The Germantown Historical Society Capital Campaign On July 23, 2015 the Germantown Historical Society acquired the Historic Germantown Bank Building from Montgomery County for $1. The building, built in 1922, is located across from the Germantown MARC train Station. The foundation and interior of the building have been damaged by water run-off from the County commuter parking lot surrounding the building, which has been a problem for several years. The GHS is now embarking on a Capital Campaign to raise the $225,000 needed to protect the building’s foundation from further damage and repair the damage to the building that has already been done. Outside, the sidewalks and ground at the rear and sides of the building need to be dug up and drainage systems installed. Inside, some of the support beams, about half of the floor, and some of the plaster wall covering need to be replaced. The newly refurbished building will house a museum, a meeting place, and our office. The museum will focus on the “History of Germantown” and “Banking in the 1930s during the Great Depression.” The interior of the bank contains a walk-in vault and a row of old safe deposit boxes. The GHS also has much of the correspondence of the Bank from the 1930s. The museum will be a wonderful teaching tool to demonstrate how a bank works, how money is invested, and how the banking institutions of the early 20th century are different from those today. This little community bank, the smallest type of bank building with its own walk-in vault, never closed during those lean years. We guess it was just “Too Small To Fail.” Thank you so much for any contribution you can make to our Capital Campaign. The Germantown Historical Society is a 501 (c) (3) non-profit organization and any contribution is tax deductible. In addition, we are an all-volunteer organization, so your contribution will be used entirely for our Building Repair Fund. You can e-mail us at: firstname.lastname@example.org, or leave a message at 301-972-2707301-972-2707
Save the Cider Barrel
The Cider Barrel has long been an icon for Germantown. It was built in the 1920s to sell apple cider from the Ballincar Orchard in Germanown and took advantage the 18th Amendment to the U.S. Constitution, prohibiting the sale of alcohol by advertising its cider as being “clear and sweet.” People came from as far away as Washington to buy this cider. As an example of roadside novelty architecture there is not anything like it anywhere. It was made a County historic site in 1989. For more information on the history of the Cider Barrel see the Newsletter.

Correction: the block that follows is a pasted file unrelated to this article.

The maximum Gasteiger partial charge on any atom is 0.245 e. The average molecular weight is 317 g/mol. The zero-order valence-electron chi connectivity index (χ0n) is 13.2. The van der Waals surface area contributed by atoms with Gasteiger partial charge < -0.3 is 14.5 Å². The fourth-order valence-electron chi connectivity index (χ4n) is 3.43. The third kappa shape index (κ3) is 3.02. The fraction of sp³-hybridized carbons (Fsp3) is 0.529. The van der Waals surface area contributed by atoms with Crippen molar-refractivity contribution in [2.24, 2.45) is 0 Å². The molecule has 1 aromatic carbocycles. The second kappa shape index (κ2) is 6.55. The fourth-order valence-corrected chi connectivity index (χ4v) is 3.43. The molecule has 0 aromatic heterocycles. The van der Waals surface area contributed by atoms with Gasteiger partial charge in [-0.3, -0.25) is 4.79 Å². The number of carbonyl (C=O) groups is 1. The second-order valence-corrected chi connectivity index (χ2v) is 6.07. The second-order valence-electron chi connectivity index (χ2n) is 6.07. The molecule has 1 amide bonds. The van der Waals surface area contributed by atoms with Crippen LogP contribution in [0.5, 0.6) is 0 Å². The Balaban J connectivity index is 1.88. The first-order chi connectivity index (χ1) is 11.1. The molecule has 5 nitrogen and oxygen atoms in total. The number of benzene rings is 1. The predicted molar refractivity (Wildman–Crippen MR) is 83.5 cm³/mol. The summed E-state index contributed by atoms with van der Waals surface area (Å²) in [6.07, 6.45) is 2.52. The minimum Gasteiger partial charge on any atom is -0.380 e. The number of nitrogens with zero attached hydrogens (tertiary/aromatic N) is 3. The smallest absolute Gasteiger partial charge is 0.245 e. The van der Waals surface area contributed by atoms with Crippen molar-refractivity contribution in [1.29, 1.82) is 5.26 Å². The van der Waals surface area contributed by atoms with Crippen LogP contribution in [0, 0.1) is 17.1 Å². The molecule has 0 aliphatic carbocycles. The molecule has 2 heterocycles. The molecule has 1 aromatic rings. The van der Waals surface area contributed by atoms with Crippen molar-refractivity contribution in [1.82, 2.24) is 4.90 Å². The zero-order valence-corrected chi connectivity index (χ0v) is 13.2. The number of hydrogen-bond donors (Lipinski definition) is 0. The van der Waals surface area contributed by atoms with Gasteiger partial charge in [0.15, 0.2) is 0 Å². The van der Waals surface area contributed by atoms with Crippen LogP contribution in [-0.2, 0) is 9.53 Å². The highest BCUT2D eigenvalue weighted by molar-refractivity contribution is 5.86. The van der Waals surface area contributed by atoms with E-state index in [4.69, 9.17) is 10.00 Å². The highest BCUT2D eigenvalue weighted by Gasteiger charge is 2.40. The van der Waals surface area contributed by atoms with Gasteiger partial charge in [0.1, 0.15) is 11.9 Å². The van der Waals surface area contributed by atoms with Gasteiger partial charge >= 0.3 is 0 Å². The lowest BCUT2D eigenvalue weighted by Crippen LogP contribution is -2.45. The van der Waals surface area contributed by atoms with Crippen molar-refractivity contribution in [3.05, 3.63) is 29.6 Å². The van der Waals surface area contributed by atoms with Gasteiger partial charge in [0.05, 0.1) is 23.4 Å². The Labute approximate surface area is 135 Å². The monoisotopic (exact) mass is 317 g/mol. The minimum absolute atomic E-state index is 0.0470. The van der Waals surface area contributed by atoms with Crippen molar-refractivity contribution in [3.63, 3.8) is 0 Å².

In the revision of the Germantown Master Plan currently being considered the Montgomery County Planning Board is recommending that the Cider Barrel be moved from its present location to the Town Center. We feel that this would destroy any historical significance that the building has as at another location it could be a symbol of anything — even a beer barrel advertising the annual Okterberfest–instead of the prohibition symbol it was built to be.
To support the efforts to Keep the Historic Cider Barrel in its historic location please write a letter to the Park and Planning Commission.
Send letters to:
Montgomery County Planning Board
8787 Georgia Ave.
Silver Spring, MD 20910
Please change the Planning Board’s Germantown Masterplan revision to indicate that the historic Cider Barrel cannot be moved, even if there is not a business operating in it.
To move this icon of Germantown to any other location would destroy its historical significance.
To keep it where is was built is very important to the citizens of Germantown as it is an important symbol and landmark of our community.
Oral History Projects
The Germantown Historical Society is conducting an oral histories of local residents on an on-going basis. The oral histories will be transcribed and will include photographs and biographies of those interviewed. The interviews will be done by non-professionals who will be trained by professional interviewers. Copies of the finished product will be given to the Germantown Library, the Montgomery County Historical Society, and local schools.
If you know of someone we should interview, or are interested in becoming a part of this project please call 301-972-2707301-972-2707 and leave your name and phone number (and e-mail).
The Black Rock Log House on Black Rock Road is on the Locational Atlas (see “Historic Preservation Process” following) and needs to be placed on the Montgomery County Master Plan for Historic Preservation. It is currently owned by Clear Channel Communications as part of a larger property that contains radio towers. There is a person who would like to have this log house to fix up and live in. If we can place the house on the Master Plan perhaps the owner will then want to donate the property to a non-profit organization, like Montgomery Preservation or the GHS, instead of restoring the house themselves.
The GHS is working on an a Maryland Historical Trust application that will enable the property to be considered for placement on the Master Plan.The property was part of the estate that also included Black Rock Mill, until the early 20th century. The log house was probably built between 1880 and 1895, either by Nicholas Offutt Sr. or his son Nicholas with logs sawn at the Black Rock Mill.It is one of the few two-story log houses remaining in Montgomery County on the original site.
It is a wonderful example, readily visible from the road, of the use of logs sawn at the nearby Black Rock Mill which has been partially restored and signed by Montgomery County for the interpretation of historic mills.